Yelp (NYSE:YELP), a vocal critic of Alphabet's (NASDAQ:GOOG) (NASDAQ:GOOGL) Google, got the chance to voice its complaints with lawmakers investigating antitrust allegations against the Internet search giant.
During a hearing on Capitol Hill Tuesday focused on examining self-preferencing by digital platforms, Yelp's senior vice president of public policy Luther Lowe told lawmakers on the Antitrust Subcommittee that Google favors its own offerings in search results.
According to Lowe, because Google displays what it deems to be the most relevant search results in boxes on the top of search pages, consumers have been conditioned to expect those to be the best results. It doesn't matter if the search results were really just favored because they are properties owned by Google.
"Today, when a mom searches for a pediatrician in Salt Lake City on Google, instead of being matched with the most relevant information from across the web, she is steered toward a set of results that come solely from Google's exclusionary corpus of ratings and reviews," wrote Lowe in prepared remarks. "Google's self-dealing produces at least a billion degraded search results in the United States every week."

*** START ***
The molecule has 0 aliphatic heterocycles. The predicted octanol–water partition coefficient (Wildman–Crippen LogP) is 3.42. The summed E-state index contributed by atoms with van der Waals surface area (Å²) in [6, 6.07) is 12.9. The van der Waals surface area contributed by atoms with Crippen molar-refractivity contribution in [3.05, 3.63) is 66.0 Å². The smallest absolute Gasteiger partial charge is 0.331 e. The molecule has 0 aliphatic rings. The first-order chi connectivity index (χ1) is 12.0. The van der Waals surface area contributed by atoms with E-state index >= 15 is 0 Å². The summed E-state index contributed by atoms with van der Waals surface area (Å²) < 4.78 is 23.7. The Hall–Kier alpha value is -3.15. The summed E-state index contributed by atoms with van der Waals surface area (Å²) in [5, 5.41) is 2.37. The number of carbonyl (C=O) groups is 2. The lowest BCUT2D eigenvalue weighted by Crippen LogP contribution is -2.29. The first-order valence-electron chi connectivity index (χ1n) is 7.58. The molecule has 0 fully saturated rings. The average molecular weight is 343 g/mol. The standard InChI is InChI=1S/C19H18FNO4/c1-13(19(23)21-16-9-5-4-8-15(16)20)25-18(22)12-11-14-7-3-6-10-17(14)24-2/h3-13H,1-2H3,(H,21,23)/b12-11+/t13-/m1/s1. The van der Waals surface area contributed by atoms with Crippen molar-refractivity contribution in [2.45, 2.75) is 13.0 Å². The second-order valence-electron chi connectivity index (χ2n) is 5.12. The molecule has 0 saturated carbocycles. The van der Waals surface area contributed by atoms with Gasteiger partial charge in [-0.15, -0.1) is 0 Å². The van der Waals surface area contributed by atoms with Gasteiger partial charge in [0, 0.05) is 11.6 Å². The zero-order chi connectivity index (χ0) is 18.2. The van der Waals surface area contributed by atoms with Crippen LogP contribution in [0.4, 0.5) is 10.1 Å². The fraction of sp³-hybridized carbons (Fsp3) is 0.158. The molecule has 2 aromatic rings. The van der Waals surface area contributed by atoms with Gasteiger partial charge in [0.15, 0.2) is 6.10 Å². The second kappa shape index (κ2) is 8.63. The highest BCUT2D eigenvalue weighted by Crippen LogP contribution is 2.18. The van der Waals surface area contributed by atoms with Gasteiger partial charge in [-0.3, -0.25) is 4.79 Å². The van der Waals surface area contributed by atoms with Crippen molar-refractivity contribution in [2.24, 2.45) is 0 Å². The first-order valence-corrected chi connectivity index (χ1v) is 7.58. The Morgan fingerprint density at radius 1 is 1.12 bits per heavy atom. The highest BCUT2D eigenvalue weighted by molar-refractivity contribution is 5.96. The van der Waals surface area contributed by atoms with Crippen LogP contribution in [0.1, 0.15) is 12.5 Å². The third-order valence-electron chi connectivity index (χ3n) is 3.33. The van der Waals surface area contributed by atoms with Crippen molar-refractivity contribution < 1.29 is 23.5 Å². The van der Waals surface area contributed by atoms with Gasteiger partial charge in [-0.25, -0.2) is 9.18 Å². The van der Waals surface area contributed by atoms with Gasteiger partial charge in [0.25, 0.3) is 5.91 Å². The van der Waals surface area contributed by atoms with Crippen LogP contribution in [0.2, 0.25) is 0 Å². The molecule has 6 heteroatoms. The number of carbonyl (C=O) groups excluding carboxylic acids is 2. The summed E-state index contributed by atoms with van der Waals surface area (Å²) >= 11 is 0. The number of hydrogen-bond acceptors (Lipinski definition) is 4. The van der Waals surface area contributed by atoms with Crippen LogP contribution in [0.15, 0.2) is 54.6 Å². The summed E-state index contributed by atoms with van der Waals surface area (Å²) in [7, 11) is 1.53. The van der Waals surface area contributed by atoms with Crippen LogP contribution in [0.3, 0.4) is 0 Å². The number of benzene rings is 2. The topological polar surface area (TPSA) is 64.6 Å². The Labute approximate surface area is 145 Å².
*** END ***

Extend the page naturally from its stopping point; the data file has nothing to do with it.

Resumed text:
Yelp has long made its grievances with Google public but being invited to the hearing shows the complaints are gaining clout with some U.S. lawmakers. The testimony on the part of Yelp comes as lawmakers mull new laws and oversight for technology companies. Senator Amy Klobuchar this week introduced legislation that prohibits anti-competitive exclusionary conduct that could harm competition and Democratic Senator Richard Blumenthal of Connecticut and Republican Senator Josh Hawley of Missouri called on the Department of Justice to look into Google's position in search as part of its investigation into the tech giant.